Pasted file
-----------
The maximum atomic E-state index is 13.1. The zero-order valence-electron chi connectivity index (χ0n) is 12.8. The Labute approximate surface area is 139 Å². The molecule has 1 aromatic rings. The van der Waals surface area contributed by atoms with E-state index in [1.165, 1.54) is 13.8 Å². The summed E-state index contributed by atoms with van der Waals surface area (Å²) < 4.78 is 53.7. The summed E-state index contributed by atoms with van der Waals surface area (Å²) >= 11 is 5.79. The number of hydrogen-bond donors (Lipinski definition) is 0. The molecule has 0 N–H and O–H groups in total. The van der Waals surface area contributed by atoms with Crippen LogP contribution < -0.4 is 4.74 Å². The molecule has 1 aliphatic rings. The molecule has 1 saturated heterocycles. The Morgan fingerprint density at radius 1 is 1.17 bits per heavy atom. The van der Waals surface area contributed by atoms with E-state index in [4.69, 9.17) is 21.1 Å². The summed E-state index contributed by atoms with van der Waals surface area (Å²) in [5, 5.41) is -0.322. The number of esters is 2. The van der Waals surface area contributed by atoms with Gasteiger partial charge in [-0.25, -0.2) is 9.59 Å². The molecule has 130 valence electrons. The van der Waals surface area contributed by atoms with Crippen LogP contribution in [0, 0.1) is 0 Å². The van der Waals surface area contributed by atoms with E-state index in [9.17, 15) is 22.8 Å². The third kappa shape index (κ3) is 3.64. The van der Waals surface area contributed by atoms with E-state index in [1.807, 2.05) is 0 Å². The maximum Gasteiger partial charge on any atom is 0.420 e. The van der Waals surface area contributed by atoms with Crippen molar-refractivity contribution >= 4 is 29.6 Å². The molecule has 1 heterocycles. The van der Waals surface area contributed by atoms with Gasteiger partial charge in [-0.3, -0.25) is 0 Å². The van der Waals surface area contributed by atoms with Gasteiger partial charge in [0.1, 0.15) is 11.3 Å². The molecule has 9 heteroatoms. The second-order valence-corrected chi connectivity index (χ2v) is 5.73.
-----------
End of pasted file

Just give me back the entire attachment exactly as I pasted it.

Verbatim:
The maximum atomic E-state index is 13.1. The zero-order valence-electron chi connectivity index (χ0n) is 12.8. The Labute approximate surface area is 139 Å². The molecule has 1 aromatic rings. The van der Waals surface area contributed by atoms with E-state index in [1.165, 1.54) is 13.8 Å². The summed E-state index contributed by atoms with van der Waals surface area (Å²) < 4.78 is 53.7. The summed E-state index contributed by atoms with van der Waals surface area (Å²) >= 11 is 5.79. The number of hydrogen-bond donors (Lipinski definition) is 0. The molecule has 0 N–H and O–H groups in total. The van der Waals surface area contributed by atoms with Crippen LogP contribution < -0.4 is 4.74 Å². The molecule has 1 aliphatic rings. The molecule has 1 saturated heterocycles. The Morgan fingerprint density at radius 1 is 1.17 bits per heavy atom. The van der Waals surface area contributed by atoms with E-state index in [4.69, 9.17) is 21.1 Å². The summed E-state index contributed by atoms with van der Waals surface area (Å²) in [5, 5.41) is -0.322. The number of esters is 2. The van der Waals surface area contributed by atoms with Gasteiger partial charge in [-0.25, -0.2) is 9.59 Å². The molecule has 130 valence electrons. The van der Waals surface area contributed by atoms with Crippen LogP contribution in [0, 0.1) is 0 Å². The van der Waals surface area contributed by atoms with E-state index in [9.17, 15) is 22.8 Å². The third kappa shape index (κ3) is 3.64. The van der Waals surface area contributed by atoms with E-state index in [1.807, 2.05) is 0 Å². The maximum Gasteiger partial charge on any atom is 0.420 e. The van der Waals surface area contributed by atoms with Crippen molar-refractivity contribution >= 4 is 29.6 Å². The molecule has 1 heterocycles. The van der Waals surface area contributed by atoms with Gasteiger partial charge in [-0.3, -0.25) is 0 Å². The van der Waals surface area contributed by atoms with Gasteiger partial charge in [0.1, 0.15) is 11.3 Å². The molecule has 9 heteroatoms. The second-order valence-corrected chi connectivity index (χ2v) is 5.73.